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Year : 2019  |  Volume : 10  |  Issue : 4  |  Page : 637-642  

Interrelation of cardiovascular diseases with anaerobic bacteria of subgingival biofilm

1 Department of Microbiology, Virology and Immunology, Moscow State University of Medicine and Dentistry Named After A. I. Evdokimov, Moscow, Russia
2 Department of Propaedeutics of Dental Diseases, Moscow State University of Medicine and Dentistry Named After A. I. Evdokimov, Moscow, Russia

Date of Web Publication27-May-2020

Correspondence Address:
Sergey Darchoevich Arutyunov
4, Ul. Dolgorukovskaya, Moscow 127006
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Source of Support: None, Conflict of Interest: None

DOI: 10.4103/ccd.ccd_84_19

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Aims: The aim of this study is to study the colonization of subgingival biofilm (SGB) with periodontopathogenic bacteria species and endothelium-dependent vasodilation in patients with coronary heart disease and concomitant periodontitis. Subjects and Methods: Forty-five patients with cardiovascular diseases (CVDs) were examined – 28 women (62%) and 17 men (38%) aged 53–76 years, including 15 patients with acute myocardial infarction (AMI), 15 patients with exertional angina (pectoris), and 15 patients with chronic periodontitis (CP) without CVD. Dental and cardiological health conditions were determined, a biochemical blood test was conducted, endothelium-dependent vasodilation in the brachial artery was measured, and DNA of periodontopathogenic bacteria in SGB was detected. Results: A reliable interrelation between the colonization of SGB with periodontopathogenic bacteria and development of AMI was established. In AMI patients, the frequency of Porphyromonas gingivalis, Tannerella forsythia, and Aggregatibacter actinomycetemcomitans detection was significantly higher than in the group of participants without cardiovascular disease. The presence of P. gingivalis and A. actinomycetemcomitans in patients with CP directly correlated with severity of periodontal tissue destruction. Endothelium-dependent vasodilation in the brachial artery moderately correlated with patient's cardiological condition (r = 0.3284), biochemical markers of atherosclerosis development (r = 0.6465), and frequency of P. intermedia detection in periodontal pockets (r = 0.3828). Conclusions: Periodontal status in patients with AMI is characterized by unsatisfactory and poor hygiene, increased indices of bleeding on probing, and periodontal pocket depth in comparison to groups of patients with angina pectoris and CP without cardiovascular pathology.

Keywords: Bacteria, biofilms, DNA, endothelium-dependent relaxing factors, inferior wall myocardial infarction, periodontitis

How to cite this article:
Nikolaeva EN, Tsarev VN, Tsareva TV, Ippolitov EV, Arutyunov SD. Interrelation of cardiovascular diseases with anaerobic bacteria of subgingival biofilm. Contemp Clin Dent 2019;10:637-42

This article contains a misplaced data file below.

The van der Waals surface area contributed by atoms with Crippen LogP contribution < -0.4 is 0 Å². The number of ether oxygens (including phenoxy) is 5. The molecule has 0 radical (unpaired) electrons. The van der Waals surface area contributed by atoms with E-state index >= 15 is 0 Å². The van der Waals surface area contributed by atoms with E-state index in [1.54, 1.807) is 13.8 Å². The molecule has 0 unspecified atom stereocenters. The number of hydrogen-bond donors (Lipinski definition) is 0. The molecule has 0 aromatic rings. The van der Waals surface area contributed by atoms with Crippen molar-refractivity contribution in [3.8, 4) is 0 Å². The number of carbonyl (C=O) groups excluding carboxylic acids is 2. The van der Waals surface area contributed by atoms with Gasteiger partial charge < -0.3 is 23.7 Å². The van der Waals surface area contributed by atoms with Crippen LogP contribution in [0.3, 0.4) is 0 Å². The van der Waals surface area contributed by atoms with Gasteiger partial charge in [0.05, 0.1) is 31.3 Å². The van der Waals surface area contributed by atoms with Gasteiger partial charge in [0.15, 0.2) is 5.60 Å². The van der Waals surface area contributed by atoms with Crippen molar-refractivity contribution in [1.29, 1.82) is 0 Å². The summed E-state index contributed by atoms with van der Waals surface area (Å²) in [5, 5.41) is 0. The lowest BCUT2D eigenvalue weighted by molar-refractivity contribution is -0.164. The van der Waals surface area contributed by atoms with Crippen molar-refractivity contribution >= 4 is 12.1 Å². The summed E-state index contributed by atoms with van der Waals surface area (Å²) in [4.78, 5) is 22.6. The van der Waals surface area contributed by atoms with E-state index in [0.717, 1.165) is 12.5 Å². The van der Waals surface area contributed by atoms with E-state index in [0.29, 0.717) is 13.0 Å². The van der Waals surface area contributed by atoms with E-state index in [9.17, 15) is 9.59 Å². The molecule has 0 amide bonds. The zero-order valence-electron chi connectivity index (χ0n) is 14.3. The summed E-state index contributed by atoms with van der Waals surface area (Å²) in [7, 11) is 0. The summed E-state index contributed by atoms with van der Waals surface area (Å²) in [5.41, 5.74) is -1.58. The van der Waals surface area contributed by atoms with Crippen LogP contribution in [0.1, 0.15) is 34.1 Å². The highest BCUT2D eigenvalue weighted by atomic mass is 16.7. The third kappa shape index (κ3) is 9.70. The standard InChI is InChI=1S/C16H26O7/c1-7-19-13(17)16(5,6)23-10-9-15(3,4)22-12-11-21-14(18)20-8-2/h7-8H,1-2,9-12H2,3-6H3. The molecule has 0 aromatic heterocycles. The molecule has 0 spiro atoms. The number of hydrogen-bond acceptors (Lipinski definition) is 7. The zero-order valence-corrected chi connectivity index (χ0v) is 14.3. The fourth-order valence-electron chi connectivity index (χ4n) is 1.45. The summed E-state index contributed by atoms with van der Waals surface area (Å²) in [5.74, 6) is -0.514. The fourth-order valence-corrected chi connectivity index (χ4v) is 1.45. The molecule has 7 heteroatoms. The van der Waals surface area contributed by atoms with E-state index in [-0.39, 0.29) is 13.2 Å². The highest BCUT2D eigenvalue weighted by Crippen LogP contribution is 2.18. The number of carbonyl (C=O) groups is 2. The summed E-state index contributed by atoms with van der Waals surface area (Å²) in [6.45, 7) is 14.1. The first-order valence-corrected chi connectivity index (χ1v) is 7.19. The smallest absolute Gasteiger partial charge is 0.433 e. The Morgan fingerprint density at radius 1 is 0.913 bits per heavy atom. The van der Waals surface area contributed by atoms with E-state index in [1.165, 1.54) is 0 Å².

How to cite this URL:
Nikolaeva EN, Tsarev VN, Tsareva TV, Ippolitov EV, Arutyunov SD. Interrelation of cardiovascular diseases with anaerobic bacteria of subgingival biofilm. Contemp Clin Dent [serial online] 2019 [cited 2022 Jul 3];10:637-42. Available from:

   Introduction Top

In recent years, many authors studied the role of intravascular infection as a risk factor for atherosclerosis, as well as its complications associated with thrombosis and embolism. It is believed that the cause of these processes is the bacterial invasion of the endothelium, which leads to the disruption of endothelial function and blood coagulation, and consequently, to the progression of atherogenesis.[1],[2] It is confirmed that the polymicrobial infectious component is linked to atheromatous damage, which opens a new direction for the research in vascular infectology and study of atherosclerosis development.[3.4]

The question of whether specific etiological agents contribute to microbial invasion in vascular pathology remains open. It has been established that bacterial antigens or genetic material of periodontopathogenic microbial species, such as Aggregatibacter actinomycetemcomitans, Fusobacterium nucleatum-periodonticum, Porphyromonas gingivalis, Prevotella intermedia, Prevotella nigrescens, and Tannerella forsythia can be detected in the areas of atherosclerotic damage of the coronary arteries. The most commonly identified bacteria include P. gingivalis, A. actinomycetemcomitans, and P. intermedia.[3],[5],[6]

Some studies established the links between the composition of subgingival microflora and microbes that determined in the areas of atherosclerotic vascular damage.[7],[8],[9] There is evidence showing that the bacteria in atherosclerotic plaques are viable. A significant amount of periodontopathogenic bacterial species DNA in periodontitis patients are detected in atherosclerotic plaque samples. This fact makes possible that the presence of these bacterial species in sites of vascular injury is not accidental, and periodontopathogens can indeed contribute to the development of cardiovascular diseases (CVD).[10],[11]

However, at the moment, available data on the health condition of the oral cavity in patients with acute myocardial infarction (AMI) are insufficient. Several studies[12],[13],[14] show that patients suffering from myocardial infarction tend to have worse health conditions of the oral cavity than those without CVDs.